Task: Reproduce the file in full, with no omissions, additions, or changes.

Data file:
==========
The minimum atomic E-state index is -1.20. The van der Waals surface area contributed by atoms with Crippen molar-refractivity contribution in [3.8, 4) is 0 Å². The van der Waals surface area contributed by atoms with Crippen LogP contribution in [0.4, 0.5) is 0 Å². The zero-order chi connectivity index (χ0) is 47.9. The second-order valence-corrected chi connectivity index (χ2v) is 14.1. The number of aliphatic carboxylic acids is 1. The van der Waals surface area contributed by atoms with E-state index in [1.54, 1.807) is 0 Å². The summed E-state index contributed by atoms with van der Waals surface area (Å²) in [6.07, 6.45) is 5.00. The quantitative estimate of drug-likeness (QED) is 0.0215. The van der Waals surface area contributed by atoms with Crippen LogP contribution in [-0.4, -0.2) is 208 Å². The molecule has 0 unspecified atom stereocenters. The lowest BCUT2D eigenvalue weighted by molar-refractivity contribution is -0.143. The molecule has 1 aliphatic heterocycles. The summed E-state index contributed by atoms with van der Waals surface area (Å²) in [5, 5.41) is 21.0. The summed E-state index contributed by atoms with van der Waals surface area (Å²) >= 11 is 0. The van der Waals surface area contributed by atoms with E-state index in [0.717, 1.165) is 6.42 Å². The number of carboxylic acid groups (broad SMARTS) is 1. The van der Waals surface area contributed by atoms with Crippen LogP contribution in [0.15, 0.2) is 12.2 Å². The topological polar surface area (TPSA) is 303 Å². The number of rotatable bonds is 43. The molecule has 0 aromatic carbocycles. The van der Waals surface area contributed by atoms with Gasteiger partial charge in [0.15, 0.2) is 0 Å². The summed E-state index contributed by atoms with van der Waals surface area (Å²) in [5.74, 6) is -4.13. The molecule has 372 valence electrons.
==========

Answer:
The minimum atomic E-state index is -1.20. The van der Waals surface area contributed by atoms with Crippen molar-refractivity contribution in [3.8, 4) is 0 Å². The van der Waals surface area contributed by atoms with Crippen LogP contribution in [0.4, 0.5) is 0 Å². The zero-order chi connectivity index (χ0) is 47.9. The second-order valence-corrected chi connectivity index (χ2v) is 14.1. The number of aliphatic carboxylic acids is 1. The van der Waals surface area contributed by atoms with E-state index in [1.54, 1.807) is 0 Å². The summed E-state index contributed by atoms with van der Waals surface area (Å²) in [6.07, 6.45) is 5.00. The quantitative estimate of drug-likeness (QED) is 0.0215. The van der Waals surface area contributed by atoms with Crippen LogP contribution in [-0.4, -0.2) is 208 Å². The molecule has 0 unspecified atom stereocenters. The lowest BCUT2D eigenvalue weighted by molar-refractivity contribution is -0.143. The molecule has 1 aliphatic heterocycles. The summed E-state index contributed by atoms with van der Waals surface area (Å²) in [5, 5.41) is 21.0. The summed E-state index contributed by atoms with van der Waals surface area (Å²) >= 11 is 0. The van der Waals surface area contributed by atoms with E-state index in [0.717, 1.165) is 6.42 Å². The number of carboxylic acid groups (broad SMARTS) is 1. The van der Waals surface area contributed by atoms with Crippen LogP contribution in [0.15, 0.2) is 12.2 Å². The topological polar surface area (TPSA) is 303 Å². The number of rotatable bonds is 43. The molecule has 0 aromatic carbocycles. The van der Waals surface area contributed by atoms with Gasteiger partial charge in [0.15, 0.2) is 0 Å². The summed E-state index contributed by atoms with van der Waals surface area (Å²) in [5.74, 6) is -4.13. The molecule has 372 valence electrons.